2017-10-21 In a story published by the USMC on October 17, 2017, the key role of maintainers in supporting the sortie rates at WTI was highlighted.
By 2nd Lt. Gregory Cronen, Marine Corps Air Station Yuma
MARINE CORPS AIR STATION YUMA, Ariz. –
A correlation between high usage of aircraft and maintenance to sustain their efforts exists.
The longer or more frequent an aircraft is flown, the more amount of time it takes to be maintained post-flight.
Occasionally flights are cancelled at Weapons and Tactics Instructor Course to allow maintainers time to catch up.
Marine Fighter Attack Squadron 121’s F-35Bs have not had that issue thanks to the work of their excellent maintenance team.
U.S Marines from VMFA-121 in Iwakuni, Japan have sent a detachment of personnel, aircraft, maintenance assets and support equipment to aid in the support of WTI 1-18.
WTI is a seven week long course hosted by Marine Aviation Weapons and Tactics Squadron One in Yuma, AZ that provides standardized tactical training for pilots and air crew across the Marine Corps.
The traditional WTI support model consists of aircraft, maintainers, tools and support equipment from all four Marine Air Wings to form a composite squadron.
VMFA-121 is currently using a support model that relies solely on themselves, MALS-13, and industry.
The F-35B has continuously been fit to fly in the long hours that WTI demands.
The MAWTS-1 Aircraft Maintenance Officer Major Tommy Fuss says: “They’re definitely above fleet average. I’d say, anecdotally, that fleet average is 40-50%, but they [VMFA 121’s maintainers] have been able to constantly have 5 out of 6 up and ready.” Maj. Fuss has been the AMO for MAWTS-1 for three iterations.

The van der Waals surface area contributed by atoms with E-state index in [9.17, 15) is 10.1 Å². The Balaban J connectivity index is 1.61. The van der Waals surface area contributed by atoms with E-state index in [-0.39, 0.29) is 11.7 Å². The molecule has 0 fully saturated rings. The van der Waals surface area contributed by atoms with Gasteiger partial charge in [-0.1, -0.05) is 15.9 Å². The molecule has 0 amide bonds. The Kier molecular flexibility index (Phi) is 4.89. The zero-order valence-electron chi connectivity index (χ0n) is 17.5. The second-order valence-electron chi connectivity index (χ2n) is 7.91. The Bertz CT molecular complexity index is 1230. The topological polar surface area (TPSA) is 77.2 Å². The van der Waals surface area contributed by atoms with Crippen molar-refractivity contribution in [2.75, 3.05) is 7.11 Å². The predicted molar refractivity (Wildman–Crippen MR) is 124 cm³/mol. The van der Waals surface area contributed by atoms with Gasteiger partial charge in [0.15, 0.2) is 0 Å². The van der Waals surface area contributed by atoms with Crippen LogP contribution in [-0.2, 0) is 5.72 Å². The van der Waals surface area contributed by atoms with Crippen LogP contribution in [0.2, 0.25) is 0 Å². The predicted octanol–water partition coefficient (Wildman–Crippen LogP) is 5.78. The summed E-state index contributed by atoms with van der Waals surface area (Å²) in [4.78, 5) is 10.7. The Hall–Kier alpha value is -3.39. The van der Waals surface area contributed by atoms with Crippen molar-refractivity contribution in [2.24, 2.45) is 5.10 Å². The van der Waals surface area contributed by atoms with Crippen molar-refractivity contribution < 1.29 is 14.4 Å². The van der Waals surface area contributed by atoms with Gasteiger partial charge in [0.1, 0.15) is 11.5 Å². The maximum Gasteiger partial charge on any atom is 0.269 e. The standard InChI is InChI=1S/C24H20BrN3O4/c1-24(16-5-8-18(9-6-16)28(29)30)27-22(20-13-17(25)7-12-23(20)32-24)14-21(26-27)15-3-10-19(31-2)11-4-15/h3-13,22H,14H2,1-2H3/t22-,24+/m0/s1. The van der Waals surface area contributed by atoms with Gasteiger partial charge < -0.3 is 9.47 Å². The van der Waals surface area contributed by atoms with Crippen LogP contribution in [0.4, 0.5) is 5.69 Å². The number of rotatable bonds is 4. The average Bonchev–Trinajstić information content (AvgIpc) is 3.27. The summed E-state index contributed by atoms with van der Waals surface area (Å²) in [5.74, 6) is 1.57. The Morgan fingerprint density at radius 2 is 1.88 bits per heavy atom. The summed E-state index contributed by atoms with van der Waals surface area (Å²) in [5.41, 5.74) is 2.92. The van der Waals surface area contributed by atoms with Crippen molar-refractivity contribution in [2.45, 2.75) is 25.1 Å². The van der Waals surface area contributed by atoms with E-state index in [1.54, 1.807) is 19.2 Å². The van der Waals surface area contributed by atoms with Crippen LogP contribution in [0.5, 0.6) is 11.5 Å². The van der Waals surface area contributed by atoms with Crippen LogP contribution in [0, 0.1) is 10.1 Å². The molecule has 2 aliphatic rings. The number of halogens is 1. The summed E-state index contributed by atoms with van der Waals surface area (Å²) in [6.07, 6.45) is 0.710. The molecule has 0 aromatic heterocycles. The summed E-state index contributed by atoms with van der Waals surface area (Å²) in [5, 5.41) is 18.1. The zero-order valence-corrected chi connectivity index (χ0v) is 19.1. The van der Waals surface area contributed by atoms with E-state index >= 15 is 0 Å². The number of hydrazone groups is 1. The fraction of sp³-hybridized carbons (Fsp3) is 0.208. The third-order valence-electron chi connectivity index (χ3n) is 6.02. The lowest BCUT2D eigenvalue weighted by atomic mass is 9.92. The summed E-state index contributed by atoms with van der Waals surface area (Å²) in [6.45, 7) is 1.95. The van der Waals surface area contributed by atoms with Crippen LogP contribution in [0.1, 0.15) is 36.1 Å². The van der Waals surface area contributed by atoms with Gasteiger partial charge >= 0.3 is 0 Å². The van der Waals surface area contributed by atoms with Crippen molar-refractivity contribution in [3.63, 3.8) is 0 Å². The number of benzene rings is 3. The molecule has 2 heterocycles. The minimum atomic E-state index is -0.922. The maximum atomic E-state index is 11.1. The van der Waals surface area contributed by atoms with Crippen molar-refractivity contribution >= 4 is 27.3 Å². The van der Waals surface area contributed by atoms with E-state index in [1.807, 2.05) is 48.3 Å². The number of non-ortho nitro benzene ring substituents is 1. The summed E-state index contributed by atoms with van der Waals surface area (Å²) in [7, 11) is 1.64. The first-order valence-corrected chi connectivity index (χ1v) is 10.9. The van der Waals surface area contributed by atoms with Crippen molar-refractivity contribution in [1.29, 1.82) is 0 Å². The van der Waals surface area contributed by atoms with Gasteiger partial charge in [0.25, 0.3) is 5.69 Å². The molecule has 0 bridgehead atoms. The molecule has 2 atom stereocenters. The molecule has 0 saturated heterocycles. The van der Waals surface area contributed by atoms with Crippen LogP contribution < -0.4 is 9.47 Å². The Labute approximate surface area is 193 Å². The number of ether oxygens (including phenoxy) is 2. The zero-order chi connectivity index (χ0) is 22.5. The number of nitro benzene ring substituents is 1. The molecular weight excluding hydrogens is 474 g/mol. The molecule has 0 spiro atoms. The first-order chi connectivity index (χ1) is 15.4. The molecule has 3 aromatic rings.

The maintenance Marines from VMFA-121 were challenged with accepting six F-35Bs for participation in WTI, and upgrading their server to compliment the supporting hardware.
Their diligent work made the aircraft fully operational to participate in WTI after only three and a half weeks.
“The maintainers are the backbone of 121” said 1st Lt Robert Golde, Maintenance Material Control Officer for VMFA-121’s detachment in Yuma. “We [AMOs] manage the priorities to meet the flight schedule but the maintenance Marines are the one’s pulling 12-14 hour days to get all aircraft ready for the next flight.”
The proper numbers and the proper communication methods seem to be their winning combination that can justify their results.
VMFA-121 could not send their usual detachment to WTI because of their needs back in Iwakuni.
Yet Staff Sergeant Jason Boswell, Maintenance Controller at VMFA-121, explains: “We only took the manpower we needed.”
He explains the success by stating: “It’s easier to keep everyone informed and on the same page.”
But how is this small group of maintainers able to work so effectively, having some of the highest readiness ratings at WTI?
“One of our big things is not to leave any secrets.
“Don’t say ‘just go fix this aircraft’, we like to include the big picture so everyone knows what’s going on and what’s being effected” Boswell says.
Giving maintainers a larger context for a pilot’s needs and a mission’s scheme of maneuver allowed the small group of maintenance Marines at VMFA-121 detached in Yuma to set the standard in excellence within the Marine aviation support community.